Florida Sinkhole Home Razed, Another Hole Found
Home were Jeff Bush was swallowed by a sinkhole (via abcnews.com).
Last Thursday, 37-year-old Jeff Bush was swallowed whole by a sinkhole that appeared under his bed in his Tampa home.
The sinkhole was reportedly 30 feet wide and 60 feet deep, and, tragically, Bush has yet to even be found. The last anyone heard from Bush was when the other occupants of the home heard him screaming from his bedroom after a loud crashing noise, caused by the hole.
And now comes a report that a second sinkhole appeared a few miles away from where Bush was swallowed up.
Officials say the two sinkholes are not connected, but it's a pretty freaky coincidence that sinkholes are appearing left and right in Tampa.
"It is not geologically connected," Hillsborough County spokesman Willie Puz said.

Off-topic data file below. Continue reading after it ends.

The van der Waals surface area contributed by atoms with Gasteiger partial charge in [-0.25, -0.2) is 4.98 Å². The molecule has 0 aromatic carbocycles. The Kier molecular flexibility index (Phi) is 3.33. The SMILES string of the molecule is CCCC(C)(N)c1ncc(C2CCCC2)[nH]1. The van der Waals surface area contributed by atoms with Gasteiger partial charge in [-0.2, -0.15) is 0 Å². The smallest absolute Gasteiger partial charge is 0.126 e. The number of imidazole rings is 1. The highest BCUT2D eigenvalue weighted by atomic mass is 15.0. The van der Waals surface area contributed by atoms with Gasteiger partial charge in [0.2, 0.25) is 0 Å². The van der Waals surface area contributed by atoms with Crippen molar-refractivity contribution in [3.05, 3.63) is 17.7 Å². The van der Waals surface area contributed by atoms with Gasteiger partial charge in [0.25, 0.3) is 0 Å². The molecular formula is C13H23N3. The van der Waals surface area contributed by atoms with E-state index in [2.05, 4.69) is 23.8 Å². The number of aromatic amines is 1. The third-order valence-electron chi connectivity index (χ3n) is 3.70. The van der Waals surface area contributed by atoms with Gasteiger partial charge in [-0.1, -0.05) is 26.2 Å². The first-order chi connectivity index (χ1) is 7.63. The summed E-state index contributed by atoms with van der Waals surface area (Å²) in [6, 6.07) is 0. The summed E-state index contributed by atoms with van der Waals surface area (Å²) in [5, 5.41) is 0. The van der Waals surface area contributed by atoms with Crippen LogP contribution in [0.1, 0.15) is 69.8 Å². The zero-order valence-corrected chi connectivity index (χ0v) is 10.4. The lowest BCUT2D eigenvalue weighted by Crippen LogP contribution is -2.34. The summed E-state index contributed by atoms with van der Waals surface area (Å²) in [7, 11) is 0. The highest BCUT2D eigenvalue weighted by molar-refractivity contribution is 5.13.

Meanwhile, Bush's home was razed by a demolition crew.
Workers recovered family heirlooms, such as antique rifles, military medals, a family Bible, flag, teddy bears, and family photos.
As for recovery efforts to find Bush, those plans were scratched after it was determined that the odds of his survival were very grim.
"We just have not been able to locate Mr. Bush, and so for that reason, the rescue effort is being discontinued," Hillsborough County Administrator Mike Merrill said over the weekend. "At this point, it's really not possible to recover the body."
Bush's brother, Jeremy, frantically tried to rescue Jeff moments after he was sucked into the hole.
He tearfully told reporters that he doesn't think workers did enough to find his brother.
Recovery efforts were halted Saturday.
The two homes next to the Bush house have been evacuated as a precaution.
Although sinkholes aren't common enough to cause widespread panic, they do seem to be common in places like Florida. Sinkholes are formed when easily dissolved rocks such as limestone, carbonates, and salt beds become wet, leaving underground cavities beneath. When the roof of an underground cavity collapses, it opens a gaping hole in the ground above, bringing anything down with it.
You can visit the Florida Department of Environmental Protection if you think you might have a sinkhole in or around your home.
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